We have come to Japan to learn as much as possible. I believe we should learn to the end of our lives. There has been a tradition in Russia: when we have a conversation, we must 'understand each other from the bottom of our heart.'
We are sincerely grateful to the Unification Church members and Rev. Sun Myung Moon for being given an opportunity to visit Japan.
The Soviet students attracted much attention both inside and outside the Church. The media gathered data about the students, with TBS Broadcasting putting them on the air on July 23. Beginning the following day, Soviet students studied the Divine Principle, visited newspaper publishing companies such as Yomouri and Asahi, toured a Japanese broadcasting corporation and the Unification Church Headquarters.
From July 23 -- 28, the Japanese-Soviet Student Good Will Seminar was held at the Miyazakidai Training Center run by the Unification Church in Kanagawa prefecture. These students were the elite of the Soviet Union. They widened their understandings by visiting political, economic, technological and media organizations as well as a temple and a shrine.
On July 26, Iwaro Takahashi testified to his experience in the Unification Church. He outlined the Divine Principle and explained Father's thought and the vision of the Unification Movement. He also referred to prominent Russian literature which suggests that the Russian people are religiously inclined.
Though religious activities were prohibited before perestroika in the Soviet Union, there are many who have kept their faith at home. Christian literature has been secretly read. There were atheists among the Russian students, but most found something even beyond the religious dimension in the Unification Movement.
Soviet students rise and applaud in acknowledgement of their attendance at the Japanese CARP rally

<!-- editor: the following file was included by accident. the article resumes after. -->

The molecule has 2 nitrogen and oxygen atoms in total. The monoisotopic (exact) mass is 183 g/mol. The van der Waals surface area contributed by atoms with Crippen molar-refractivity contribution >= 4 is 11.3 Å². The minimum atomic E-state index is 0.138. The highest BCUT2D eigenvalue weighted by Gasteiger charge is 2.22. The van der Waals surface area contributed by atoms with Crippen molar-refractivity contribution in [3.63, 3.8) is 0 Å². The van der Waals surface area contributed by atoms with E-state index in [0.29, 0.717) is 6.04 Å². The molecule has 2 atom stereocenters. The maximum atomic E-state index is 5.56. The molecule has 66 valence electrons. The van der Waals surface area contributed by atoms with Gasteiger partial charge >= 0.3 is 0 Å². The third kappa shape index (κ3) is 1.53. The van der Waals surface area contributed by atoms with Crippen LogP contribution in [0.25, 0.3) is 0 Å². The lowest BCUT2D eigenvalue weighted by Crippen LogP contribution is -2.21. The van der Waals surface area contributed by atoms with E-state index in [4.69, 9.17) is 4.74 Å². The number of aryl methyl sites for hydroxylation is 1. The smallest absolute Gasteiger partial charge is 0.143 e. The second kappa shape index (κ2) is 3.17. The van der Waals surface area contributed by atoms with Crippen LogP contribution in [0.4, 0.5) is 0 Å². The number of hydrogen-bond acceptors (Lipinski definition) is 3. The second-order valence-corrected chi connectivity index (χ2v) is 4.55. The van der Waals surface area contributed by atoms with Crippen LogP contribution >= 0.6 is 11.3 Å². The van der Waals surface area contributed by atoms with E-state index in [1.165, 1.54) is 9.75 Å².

The Russian students admitted that the Soviet government commanded the creation of a special education system for the gifted, but felt that such an education system "is wrong". This showed that the spirit of the students is to promote perestroika. Although they are proud of the culture and history of their country, they make a clear stand against communism.
They expressed such frankness and simplicity, bringing gifts from the Soviet Union -- pins, dolls called "matroshka", and many folk-art wooden spoons. Every time they met someone, they gave them a spoon. Being outspoken seems to be characteristic of Russian people, as evidenced through their clear opinions. In addition, they made friends with local high school students by pleasantly chatting with them outside the Center. The staff was surprised and touched by their behavior.
Through this seminar, the young people of Japan and the Soviet Union, once far apart internally, could grow to love each other from the bottom of their hearts. This proves the possibility of realizing mankind's ideal of world harmony and unity.
On July 27, two days before their departure, a Japan-Soviet Union Sisterhood ceremony was held. This sisterhood will contribute to the realization of an ideal world by deepening mutual friendship among students, promoting the mutual cooperation and good will between the two countries, and helping students accept their responsibility as contributors to the family of nations.
The students from both countries signed written pledges and exchanged each other's addresses, promising to continue future communication.
On July 28, they paid a courtesy visit to the Tokyo Church. The Unification Church members welcomed them, waving the flags of both countries. Their student leader, Mr. Zaithev said, "I was deeply moved by the warm clapping of hands and smiles of the members. Perestroika has brought us such an encounter. I would like to move ahead in the future by deepening our mutual understandings." The Soviet students began their journey home with many unforgettable memories.